A couple of hours later the list was combined and (a little) shorter than when we had started. A conference call to Jim and a few more plants were added. Not many were struck off.

But, a clean and modern design (which is what the space had grown into) needed a clean and cohesive planting list. Long ramblings were not going to cut it, so a ruthless cull was required.

Wednesday, 14 April 2010


The designs were sent and elsewhere in the country, drawings were printed, scribbled on once more and perused. Comments were made. Ideas were examined and concepts criticised.

Thankfully, the concepts were well received. Alex and I had combined designs to create a space which told the story of the Spring Gardening Show, and with a few tweaks and extra input from the third member of the design trio, James Steed, we were confident we were at least on the right track.

Trying not to be too precious with the polished on screen design, Alex and I set about the re-design, adding and subtracting elements to create a fully fleshed space.

Done. Re-sent.

The design process was now in full flow – the team linked by the telephone and the internet.

Ah – the wonders of the modern design process…

The trouble with a CAD (a Computer Aided Designer…)

A few days later, the papery scribbles had been converted to clean and tidy computer drawings. But there is a distinct danger to on screen designing.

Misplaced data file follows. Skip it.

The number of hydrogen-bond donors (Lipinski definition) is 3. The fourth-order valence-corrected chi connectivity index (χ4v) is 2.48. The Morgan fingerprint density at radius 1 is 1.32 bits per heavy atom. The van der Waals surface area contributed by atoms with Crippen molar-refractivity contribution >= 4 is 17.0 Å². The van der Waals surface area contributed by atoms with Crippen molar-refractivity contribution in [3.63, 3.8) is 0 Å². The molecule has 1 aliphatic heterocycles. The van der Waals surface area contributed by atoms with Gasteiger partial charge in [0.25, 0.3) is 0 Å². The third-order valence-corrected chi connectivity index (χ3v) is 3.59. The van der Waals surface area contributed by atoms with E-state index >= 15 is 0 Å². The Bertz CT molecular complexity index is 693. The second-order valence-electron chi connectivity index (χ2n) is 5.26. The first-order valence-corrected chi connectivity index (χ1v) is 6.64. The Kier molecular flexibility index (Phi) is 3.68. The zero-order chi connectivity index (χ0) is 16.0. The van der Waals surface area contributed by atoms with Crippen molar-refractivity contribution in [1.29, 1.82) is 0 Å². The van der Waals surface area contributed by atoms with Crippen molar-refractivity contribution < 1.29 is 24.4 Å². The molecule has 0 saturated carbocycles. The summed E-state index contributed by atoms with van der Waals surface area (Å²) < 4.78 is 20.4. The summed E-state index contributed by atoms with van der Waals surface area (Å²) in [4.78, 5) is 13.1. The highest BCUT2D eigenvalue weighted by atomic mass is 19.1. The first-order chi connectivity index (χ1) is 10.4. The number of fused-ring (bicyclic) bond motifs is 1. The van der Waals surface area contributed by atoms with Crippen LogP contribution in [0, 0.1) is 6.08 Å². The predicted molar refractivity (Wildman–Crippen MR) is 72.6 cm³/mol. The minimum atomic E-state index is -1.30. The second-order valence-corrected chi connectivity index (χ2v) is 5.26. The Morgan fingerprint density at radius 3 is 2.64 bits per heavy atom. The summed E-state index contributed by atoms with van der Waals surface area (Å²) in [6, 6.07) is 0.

With tracing paper, pens and coloured pencil, drawings are not ‘solid’ and ‘final’. They are still ideas and not yet anything that could ever be built. You can wander past your drawing board eating a biscuit and suddenly see something that could improve the concept. Another scrap of tracing paper later and you have another incarnation. The method is not precious; it is very free and organic.

Get a computer involved, and the design suddenly becomes real.

This is, of course, complete rubbish and purely psychological, and if anything, combining our two designs into one using technology saved a massive amount of time, but all of a sudden, the design had flesh on the bones and could be built. It was a wonderful moment that was full of the realisation of what we were doing.

But what would the rest of the team think? Had we ticked enough of the wish list?

Cupcakes and concepts…

The three way design team is split geographically between the glorious counties of Gloucestershire, East and West Sussex. Fortunately, two of us (as you can see) live very close to one another, so it was decided that Alex and I begin the design work together, getting a concept sorted before running it past the other eyes of the team.

So scribbles in hand, I drove over the Alex’s on yet another grey day in winter to have our first design meeting.

As I was brought up good and proper I will not lie. I was very worried that we would have completely different ideas and the whole exercise would be a nightmare. What if we were coming from different angles? Could we combine our ideas into one design?

Nervously, we both scattered our inky ramblings, sketches and concept images onto the kitchen table, amongst the tea and chocolate cupcakes.